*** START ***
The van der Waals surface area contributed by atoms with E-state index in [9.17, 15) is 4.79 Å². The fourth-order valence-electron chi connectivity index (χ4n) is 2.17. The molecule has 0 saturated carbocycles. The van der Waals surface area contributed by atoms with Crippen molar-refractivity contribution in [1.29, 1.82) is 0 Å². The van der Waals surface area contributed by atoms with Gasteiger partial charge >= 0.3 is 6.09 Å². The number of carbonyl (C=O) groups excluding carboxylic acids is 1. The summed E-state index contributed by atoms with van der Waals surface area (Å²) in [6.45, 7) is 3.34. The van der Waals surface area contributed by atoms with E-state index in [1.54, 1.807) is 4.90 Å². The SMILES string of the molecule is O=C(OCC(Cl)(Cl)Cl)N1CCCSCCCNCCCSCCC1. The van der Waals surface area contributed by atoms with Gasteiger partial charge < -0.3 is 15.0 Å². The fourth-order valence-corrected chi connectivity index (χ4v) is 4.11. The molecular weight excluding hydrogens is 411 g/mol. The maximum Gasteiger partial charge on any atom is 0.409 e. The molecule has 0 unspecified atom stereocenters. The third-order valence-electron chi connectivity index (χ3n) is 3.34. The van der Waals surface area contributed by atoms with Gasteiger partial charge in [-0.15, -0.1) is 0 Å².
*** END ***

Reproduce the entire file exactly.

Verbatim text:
The van der Waals surface area contributed by atoms with E-state index in [9.17, 15) is 4.79 Å². The fourth-order valence-electron chi connectivity index (χ4n) is 2.17. The molecule has 0 saturated carbocycles. The van der Waals surface area contributed by atoms with Crippen molar-refractivity contribution in [1.29, 1.82) is 0 Å². The van der Waals surface area contributed by atoms with Gasteiger partial charge >= 0.3 is 6.09 Å². The number of carbonyl (C=O) groups excluding carboxylic acids is 1. The summed E-state index contributed by atoms with van der Waals surface area (Å²) in [6.45, 7) is 3.34. The van der Waals surface area contributed by atoms with E-state index in [1.54, 1.807) is 4.90 Å². The SMILES string of the molecule is O=C(OCC(Cl)(Cl)Cl)N1CCCSCCCNCCCSCCC1. The van der Waals surface area contributed by atoms with Gasteiger partial charge < -0.3 is 15.0 Å². The fourth-order valence-corrected chi connectivity index (χ4v) is 4.11. The molecular weight excluding hydrogens is 411 g/mol. The maximum Gasteiger partial charge on any atom is 0.409 e. The molecule has 0 unspecified atom stereocenters. The third-order valence-electron chi connectivity index (χ3n) is 3.34. The van der Waals surface area contributed by atoms with Gasteiger partial charge in [-0.15, -0.1) is 0 Å².